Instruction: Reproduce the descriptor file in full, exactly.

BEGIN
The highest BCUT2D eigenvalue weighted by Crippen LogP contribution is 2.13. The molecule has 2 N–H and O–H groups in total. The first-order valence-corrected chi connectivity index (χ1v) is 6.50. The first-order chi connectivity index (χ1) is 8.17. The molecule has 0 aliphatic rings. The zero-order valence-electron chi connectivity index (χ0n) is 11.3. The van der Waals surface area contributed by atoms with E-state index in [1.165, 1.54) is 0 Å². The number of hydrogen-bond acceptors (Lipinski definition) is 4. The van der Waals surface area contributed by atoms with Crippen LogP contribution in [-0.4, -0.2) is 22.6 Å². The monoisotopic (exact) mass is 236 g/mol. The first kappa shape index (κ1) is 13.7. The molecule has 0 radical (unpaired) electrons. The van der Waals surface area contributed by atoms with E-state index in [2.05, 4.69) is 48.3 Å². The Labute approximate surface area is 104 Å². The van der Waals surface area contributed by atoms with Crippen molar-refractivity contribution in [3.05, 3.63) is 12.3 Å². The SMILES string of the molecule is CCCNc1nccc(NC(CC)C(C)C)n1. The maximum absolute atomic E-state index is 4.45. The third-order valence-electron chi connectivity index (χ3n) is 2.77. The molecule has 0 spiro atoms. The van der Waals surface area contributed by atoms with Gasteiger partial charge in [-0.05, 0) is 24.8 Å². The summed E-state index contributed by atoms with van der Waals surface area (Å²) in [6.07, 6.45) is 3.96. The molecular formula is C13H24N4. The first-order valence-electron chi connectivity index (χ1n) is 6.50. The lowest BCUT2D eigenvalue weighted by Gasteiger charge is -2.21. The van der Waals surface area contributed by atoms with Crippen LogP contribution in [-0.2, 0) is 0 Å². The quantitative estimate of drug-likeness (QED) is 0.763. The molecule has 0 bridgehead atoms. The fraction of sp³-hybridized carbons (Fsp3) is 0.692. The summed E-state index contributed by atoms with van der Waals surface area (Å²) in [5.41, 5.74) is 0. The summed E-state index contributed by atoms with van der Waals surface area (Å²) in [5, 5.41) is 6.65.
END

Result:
The highest BCUT2D eigenvalue weighted by Crippen LogP contribution is 2.13. The molecule has 2 N–H and O–H groups in total. The first-order valence-corrected chi connectivity index (χ1v) is 6.50. The first-order chi connectivity index (χ1) is 8.17. The molecule has 0 aliphatic rings. The zero-order valence-electron chi connectivity index (χ0n) is 11.3. The van der Waals surface area contributed by atoms with E-state index in [1.165, 1.54) is 0 Å². The number of hydrogen-bond acceptors (Lipinski definition) is 4. The van der Waals surface area contributed by atoms with Crippen LogP contribution in [-0.4, -0.2) is 22.6 Å². The monoisotopic (exact) mass is 236 g/mol. The first kappa shape index (κ1) is 13.7. The molecule has 0 radical (unpaired) electrons. The van der Waals surface area contributed by atoms with E-state index in [2.05, 4.69) is 48.3 Å². The Labute approximate surface area is 104 Å². The van der Waals surface area contributed by atoms with Crippen molar-refractivity contribution in [3.05, 3.63) is 12.3 Å². The SMILES string of the molecule is CCCNc1nccc(NC(CC)C(C)C)n1. The maximum absolute atomic E-state index is 4.45. The third-order valence-electron chi connectivity index (χ3n) is 2.77. The molecule has 0 spiro atoms. The van der Waals surface area contributed by atoms with Gasteiger partial charge in [-0.05, 0) is 24.8 Å². The summed E-state index contributed by atoms with van der Waals surface area (Å²) in [6.07, 6.45) is 3.96. The molecular formula is C13H24N4. The first-order valence-electron chi connectivity index (χ1n) is 6.50. The lowest BCUT2D eigenvalue weighted by Gasteiger charge is -2.21. The van der Waals surface area contributed by atoms with Crippen LogP contribution in [-0.2, 0) is 0 Å². The quantitative estimate of drug-likeness (QED) is 0.763. The molecule has 0 bridgehead atoms. The fraction of sp³-hybridized carbons (Fsp3) is 0.692. The summed E-state index contributed by atoms with van der Waals surface area (Å²) in [5.41, 5.74) is 0. The summed E-state index contributed by atoms with van der Waals surface area (Å²) in [5, 5.41) is 6.65.